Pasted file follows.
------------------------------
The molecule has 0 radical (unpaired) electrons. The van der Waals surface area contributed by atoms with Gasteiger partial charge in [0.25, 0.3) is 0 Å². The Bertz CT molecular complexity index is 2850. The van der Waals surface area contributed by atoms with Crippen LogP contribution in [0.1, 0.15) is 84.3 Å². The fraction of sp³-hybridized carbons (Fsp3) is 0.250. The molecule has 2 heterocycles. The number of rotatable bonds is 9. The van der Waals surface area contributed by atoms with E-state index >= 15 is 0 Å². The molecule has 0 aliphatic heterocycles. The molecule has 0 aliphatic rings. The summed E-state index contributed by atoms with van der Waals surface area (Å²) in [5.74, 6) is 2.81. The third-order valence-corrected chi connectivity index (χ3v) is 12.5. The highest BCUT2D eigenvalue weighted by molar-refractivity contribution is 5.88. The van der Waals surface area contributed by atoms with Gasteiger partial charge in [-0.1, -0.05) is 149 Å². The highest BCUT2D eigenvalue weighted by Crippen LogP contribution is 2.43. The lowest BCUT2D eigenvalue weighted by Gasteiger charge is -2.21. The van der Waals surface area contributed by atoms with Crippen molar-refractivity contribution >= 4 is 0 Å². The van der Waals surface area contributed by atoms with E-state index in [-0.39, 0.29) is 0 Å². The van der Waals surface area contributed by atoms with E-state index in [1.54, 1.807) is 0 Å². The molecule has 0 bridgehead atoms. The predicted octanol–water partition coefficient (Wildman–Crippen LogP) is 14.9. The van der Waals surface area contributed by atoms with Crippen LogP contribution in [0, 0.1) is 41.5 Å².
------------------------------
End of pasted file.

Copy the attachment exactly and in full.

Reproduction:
The molecule has 0 radical (unpaired) electrons. The van der Waals surface area contributed by atoms with Gasteiger partial charge in [0.25, 0.3) is 0 Å². The Bertz CT molecular complexity index is 2850. The van der Waals surface area contributed by atoms with Crippen LogP contribution in [0.1, 0.15) is 84.3 Å². The fraction of sp³-hybridized carbons (Fsp3) is 0.250. The molecule has 2 heterocycles. The number of rotatable bonds is 9. The van der Waals surface area contributed by atoms with E-state index >= 15 is 0 Å². The molecule has 0 aliphatic heterocycles. The molecule has 0 aliphatic rings. The summed E-state index contributed by atoms with van der Waals surface area (Å²) in [5.74, 6) is 2.81. The third-order valence-corrected chi connectivity index (χ3v) is 12.5. The highest BCUT2D eigenvalue weighted by molar-refractivity contribution is 5.88. The van der Waals surface area contributed by atoms with Gasteiger partial charge in [-0.1, -0.05) is 149 Å². The highest BCUT2D eigenvalue weighted by Crippen LogP contribution is 2.43. The lowest BCUT2D eigenvalue weighted by Gasteiger charge is -2.21. The van der Waals surface area contributed by atoms with Crippen molar-refractivity contribution >= 4 is 0 Å². The van der Waals surface area contributed by atoms with E-state index in [-0.39, 0.29) is 0 Å². The van der Waals surface area contributed by atoms with E-state index in [1.54, 1.807) is 0 Å². The molecule has 0 bridgehead atoms. The predicted octanol–water partition coefficient (Wildman–Crippen LogP) is 14.9. The van der Waals surface area contributed by atoms with Crippen LogP contribution in [0, 0.1) is 41.5 Å².